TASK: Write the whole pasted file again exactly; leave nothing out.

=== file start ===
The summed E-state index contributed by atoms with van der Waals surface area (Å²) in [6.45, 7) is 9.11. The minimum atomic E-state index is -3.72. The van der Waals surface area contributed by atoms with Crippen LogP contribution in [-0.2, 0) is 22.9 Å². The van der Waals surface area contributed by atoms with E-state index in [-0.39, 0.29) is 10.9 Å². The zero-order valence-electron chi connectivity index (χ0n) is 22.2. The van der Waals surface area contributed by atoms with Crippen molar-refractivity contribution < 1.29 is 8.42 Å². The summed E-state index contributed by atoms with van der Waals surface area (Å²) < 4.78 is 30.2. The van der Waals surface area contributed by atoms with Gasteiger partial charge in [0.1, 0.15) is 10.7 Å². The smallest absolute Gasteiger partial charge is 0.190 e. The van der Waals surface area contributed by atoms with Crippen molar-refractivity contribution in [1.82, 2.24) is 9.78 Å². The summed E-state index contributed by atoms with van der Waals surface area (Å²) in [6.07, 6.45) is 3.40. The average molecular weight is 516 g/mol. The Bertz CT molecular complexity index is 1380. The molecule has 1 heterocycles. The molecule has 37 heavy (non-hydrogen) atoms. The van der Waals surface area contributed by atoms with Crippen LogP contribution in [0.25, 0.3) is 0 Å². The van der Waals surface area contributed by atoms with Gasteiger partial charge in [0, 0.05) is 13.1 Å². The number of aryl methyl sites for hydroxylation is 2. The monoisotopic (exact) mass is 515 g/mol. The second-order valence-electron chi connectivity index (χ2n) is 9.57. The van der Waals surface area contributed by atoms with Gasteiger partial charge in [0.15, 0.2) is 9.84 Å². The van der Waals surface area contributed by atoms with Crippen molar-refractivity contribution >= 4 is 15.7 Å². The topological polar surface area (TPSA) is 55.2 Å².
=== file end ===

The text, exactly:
The summed E-state index contributed by atoms with van der Waals surface area (Å²) in [6.45, 7) is 9.11. The minimum atomic E-state index is -3.72. The van der Waals surface area contributed by atoms with Crippen LogP contribution in [-0.2, 0) is 22.9 Å². The van der Waals surface area contributed by atoms with E-state index in [-0.39, 0.29) is 10.9 Å². The zero-order valence-electron chi connectivity index (χ0n) is 22.2. The van der Waals surface area contributed by atoms with Crippen molar-refractivity contribution < 1.29 is 8.42 Å². The summed E-state index contributed by atoms with van der Waals surface area (Å²) < 4.78 is 30.2. The van der Waals surface area contributed by atoms with Gasteiger partial charge in [0.1, 0.15) is 10.7 Å². The smallest absolute Gasteiger partial charge is 0.190 e. The van der Waals surface area contributed by atoms with Crippen molar-refractivity contribution in [1.82, 2.24) is 9.78 Å². The summed E-state index contributed by atoms with van der Waals surface area (Å²) in [6.07, 6.45) is 3.40. The average molecular weight is 516 g/mol. The Bertz CT molecular complexity index is 1380. The molecule has 1 heterocycles. The molecule has 37 heavy (non-hydrogen) atoms. The van der Waals surface area contributed by atoms with Crippen LogP contribution in [0.25, 0.3) is 0 Å². The van der Waals surface area contributed by atoms with Gasteiger partial charge in [0, 0.05) is 13.1 Å². The number of aryl methyl sites for hydroxylation is 2. The monoisotopic (exact) mass is 515 g/mol. The second-order valence-electron chi connectivity index (χ2n) is 9.57. The van der Waals surface area contributed by atoms with Gasteiger partial charge in [0.15, 0.2) is 9.84 Å². The van der Waals surface area contributed by atoms with Crippen molar-refractivity contribution >= 4 is 15.7 Å². The topological polar surface area (TPSA) is 55.2 Å².